The National Institute for Health and Care Excellence (NICE) is ramping up its efforts to tackle the burdens of smoking, alcohol and inactivity on the NHS.
The health regulator estimates that the economic burden to the NHS in England is over £7bn a year and that increasing efforts to tackle these three areas would be beneficial to overall physical health.
NICE has announced three new quality standards which will be targeted at the local level in order to curb alcohol abuse, reduce smoking and encourage people to be more physically active.
“In England, smoking, excessive drinking and physical inactivity cause too many deaths and too much disease,” said deputy chief executive and director of health and social care at NICE, Professor Gillian Leng.
In 2013, smoking contributed to 80,000 deaths in England and hospital admissions have increased. NICE also estimates the figures for alcohol-related hospital admissions to be at more than one million a year, while physical inactivity contributes to as many as 37,000 deaths each year.
Professor Leng said: “There are areas where we can make improvements. We can help the NHS and local authorities to take action in their local area and educate younger people so that healthy choices become a lifelong habit. These new quality standards include interventions to help people of all ages so we can continue to improve the health of the nation.”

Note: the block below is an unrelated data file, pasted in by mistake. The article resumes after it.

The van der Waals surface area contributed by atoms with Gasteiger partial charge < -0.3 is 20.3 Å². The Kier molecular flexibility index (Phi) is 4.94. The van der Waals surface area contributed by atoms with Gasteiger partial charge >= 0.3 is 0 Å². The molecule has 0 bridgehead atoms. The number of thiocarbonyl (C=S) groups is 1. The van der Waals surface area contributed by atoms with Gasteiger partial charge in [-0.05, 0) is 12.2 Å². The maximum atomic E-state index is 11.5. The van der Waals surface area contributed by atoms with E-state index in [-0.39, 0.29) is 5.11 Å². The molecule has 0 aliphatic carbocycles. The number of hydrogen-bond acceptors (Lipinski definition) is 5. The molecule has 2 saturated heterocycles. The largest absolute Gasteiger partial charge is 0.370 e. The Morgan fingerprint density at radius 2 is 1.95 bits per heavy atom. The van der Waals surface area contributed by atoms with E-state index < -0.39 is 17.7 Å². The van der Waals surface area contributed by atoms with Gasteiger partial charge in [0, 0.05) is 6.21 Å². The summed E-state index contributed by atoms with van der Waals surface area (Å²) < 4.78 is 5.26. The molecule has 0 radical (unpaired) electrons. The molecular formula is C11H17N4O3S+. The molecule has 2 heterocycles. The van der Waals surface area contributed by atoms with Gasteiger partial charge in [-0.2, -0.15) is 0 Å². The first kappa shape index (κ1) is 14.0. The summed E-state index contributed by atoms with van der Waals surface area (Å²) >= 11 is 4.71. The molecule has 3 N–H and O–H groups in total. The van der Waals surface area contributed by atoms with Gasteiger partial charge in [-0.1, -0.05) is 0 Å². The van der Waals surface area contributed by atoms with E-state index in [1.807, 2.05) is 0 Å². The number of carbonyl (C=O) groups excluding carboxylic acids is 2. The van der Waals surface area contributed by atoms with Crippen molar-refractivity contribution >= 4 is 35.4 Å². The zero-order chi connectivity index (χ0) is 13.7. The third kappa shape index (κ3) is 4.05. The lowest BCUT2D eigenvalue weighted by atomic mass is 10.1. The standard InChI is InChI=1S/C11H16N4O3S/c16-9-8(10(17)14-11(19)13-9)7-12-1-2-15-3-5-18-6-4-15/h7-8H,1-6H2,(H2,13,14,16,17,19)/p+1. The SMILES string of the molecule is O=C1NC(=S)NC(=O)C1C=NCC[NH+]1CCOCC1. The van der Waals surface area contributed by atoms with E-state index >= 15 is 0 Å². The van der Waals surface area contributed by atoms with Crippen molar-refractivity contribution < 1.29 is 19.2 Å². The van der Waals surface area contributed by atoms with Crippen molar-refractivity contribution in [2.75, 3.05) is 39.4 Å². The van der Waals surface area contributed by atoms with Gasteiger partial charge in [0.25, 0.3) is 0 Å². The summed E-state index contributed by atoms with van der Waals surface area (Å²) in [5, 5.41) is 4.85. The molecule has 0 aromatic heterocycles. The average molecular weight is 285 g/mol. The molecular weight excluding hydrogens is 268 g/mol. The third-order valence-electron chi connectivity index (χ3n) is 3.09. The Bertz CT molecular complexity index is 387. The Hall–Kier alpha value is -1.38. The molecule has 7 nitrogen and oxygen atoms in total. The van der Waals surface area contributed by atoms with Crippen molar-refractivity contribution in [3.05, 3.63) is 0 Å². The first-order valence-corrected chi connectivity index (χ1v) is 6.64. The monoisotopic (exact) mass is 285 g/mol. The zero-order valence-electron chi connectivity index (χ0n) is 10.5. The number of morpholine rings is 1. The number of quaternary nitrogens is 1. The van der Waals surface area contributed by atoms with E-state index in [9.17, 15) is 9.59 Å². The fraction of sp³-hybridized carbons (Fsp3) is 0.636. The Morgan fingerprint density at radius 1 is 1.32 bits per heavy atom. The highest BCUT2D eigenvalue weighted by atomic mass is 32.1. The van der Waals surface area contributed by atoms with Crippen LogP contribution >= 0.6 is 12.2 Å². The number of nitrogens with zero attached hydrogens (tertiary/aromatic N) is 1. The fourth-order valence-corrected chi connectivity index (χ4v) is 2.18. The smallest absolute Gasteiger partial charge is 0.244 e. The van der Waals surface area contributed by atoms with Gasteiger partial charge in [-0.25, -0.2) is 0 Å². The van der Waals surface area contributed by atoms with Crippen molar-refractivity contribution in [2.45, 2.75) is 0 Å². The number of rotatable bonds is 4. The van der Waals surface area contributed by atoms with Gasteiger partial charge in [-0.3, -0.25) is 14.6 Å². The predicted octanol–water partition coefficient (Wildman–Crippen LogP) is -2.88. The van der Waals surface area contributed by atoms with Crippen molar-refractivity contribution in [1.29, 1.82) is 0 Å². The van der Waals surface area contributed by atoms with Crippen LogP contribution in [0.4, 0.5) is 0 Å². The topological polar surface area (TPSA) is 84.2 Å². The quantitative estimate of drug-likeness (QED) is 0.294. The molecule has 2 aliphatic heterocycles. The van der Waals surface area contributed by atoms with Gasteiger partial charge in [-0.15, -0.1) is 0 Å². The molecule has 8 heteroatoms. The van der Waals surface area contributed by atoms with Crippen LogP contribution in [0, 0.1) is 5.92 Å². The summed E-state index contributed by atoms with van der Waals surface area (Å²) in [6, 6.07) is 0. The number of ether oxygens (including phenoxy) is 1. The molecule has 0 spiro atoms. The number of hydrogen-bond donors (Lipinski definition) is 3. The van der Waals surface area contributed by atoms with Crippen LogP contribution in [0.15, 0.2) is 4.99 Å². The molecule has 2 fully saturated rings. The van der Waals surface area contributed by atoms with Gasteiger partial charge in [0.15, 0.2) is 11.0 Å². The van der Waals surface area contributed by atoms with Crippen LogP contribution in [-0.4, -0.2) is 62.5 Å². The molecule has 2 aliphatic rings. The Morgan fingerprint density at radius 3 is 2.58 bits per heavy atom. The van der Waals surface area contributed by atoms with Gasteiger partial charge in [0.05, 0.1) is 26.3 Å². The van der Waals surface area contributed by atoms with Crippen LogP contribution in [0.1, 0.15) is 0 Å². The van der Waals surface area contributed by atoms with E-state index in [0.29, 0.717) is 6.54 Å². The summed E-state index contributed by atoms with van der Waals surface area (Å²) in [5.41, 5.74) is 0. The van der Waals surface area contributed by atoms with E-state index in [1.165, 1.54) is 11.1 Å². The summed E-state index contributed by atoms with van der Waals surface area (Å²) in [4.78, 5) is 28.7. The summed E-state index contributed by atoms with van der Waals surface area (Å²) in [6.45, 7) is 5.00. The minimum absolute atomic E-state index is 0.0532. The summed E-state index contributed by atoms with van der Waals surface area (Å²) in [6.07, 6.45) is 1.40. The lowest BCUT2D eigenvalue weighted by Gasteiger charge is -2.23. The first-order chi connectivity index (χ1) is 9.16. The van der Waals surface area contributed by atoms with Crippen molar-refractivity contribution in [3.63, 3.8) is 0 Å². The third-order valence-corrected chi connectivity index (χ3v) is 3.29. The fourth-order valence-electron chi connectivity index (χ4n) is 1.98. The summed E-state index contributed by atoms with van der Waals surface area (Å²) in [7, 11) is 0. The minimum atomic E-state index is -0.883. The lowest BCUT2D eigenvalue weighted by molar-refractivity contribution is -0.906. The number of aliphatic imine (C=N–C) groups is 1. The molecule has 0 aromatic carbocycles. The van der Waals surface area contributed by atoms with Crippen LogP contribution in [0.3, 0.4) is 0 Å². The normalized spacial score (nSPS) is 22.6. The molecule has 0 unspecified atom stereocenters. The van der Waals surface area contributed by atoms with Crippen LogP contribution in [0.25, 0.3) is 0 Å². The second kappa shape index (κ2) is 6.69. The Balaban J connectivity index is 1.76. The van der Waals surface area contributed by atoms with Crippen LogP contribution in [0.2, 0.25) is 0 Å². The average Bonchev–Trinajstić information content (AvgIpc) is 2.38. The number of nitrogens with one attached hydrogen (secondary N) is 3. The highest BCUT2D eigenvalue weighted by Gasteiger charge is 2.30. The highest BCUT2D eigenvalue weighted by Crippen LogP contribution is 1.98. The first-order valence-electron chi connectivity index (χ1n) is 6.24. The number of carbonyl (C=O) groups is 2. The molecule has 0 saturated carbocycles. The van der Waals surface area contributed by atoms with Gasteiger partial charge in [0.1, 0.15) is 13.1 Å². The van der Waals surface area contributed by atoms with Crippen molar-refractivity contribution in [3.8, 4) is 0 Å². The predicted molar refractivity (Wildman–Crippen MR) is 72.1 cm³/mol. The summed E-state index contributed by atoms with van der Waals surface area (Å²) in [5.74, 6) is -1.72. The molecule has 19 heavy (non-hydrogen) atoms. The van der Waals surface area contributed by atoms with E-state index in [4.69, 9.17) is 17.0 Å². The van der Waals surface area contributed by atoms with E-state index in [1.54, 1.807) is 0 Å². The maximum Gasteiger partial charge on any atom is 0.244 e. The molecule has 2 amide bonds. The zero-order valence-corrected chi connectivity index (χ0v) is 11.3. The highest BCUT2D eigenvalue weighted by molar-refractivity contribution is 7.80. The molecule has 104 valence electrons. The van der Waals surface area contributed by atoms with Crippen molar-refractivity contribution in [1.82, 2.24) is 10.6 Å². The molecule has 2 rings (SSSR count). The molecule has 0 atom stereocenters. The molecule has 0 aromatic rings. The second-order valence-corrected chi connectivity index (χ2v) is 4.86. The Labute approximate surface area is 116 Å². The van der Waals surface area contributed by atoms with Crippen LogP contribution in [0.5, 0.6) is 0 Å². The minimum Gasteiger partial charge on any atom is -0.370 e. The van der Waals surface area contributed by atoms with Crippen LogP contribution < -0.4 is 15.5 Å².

Adopting healthy and active lifestyles is likely to improve systemic health, including benefits to eye health. Earlier this month, figures released by the Royal National Institute of Blind People ahead of No Smoking Day (11 March) showed that almost three in four smokers may be unaware of the link between smoking and sight loss. While recent research in Sweden has reinforced the link between inactivity and an increased risk in age-related cataracts.
The new standards from NICE will include: healthcare services using contracts that do not allow employees to smoke during working hours, mapping the extent of alcohol-related problems by local authorities to help meet licensing objectives using local crime and related trauma data and NHS organisations setting encouraging and supporting their employees to be more physically active.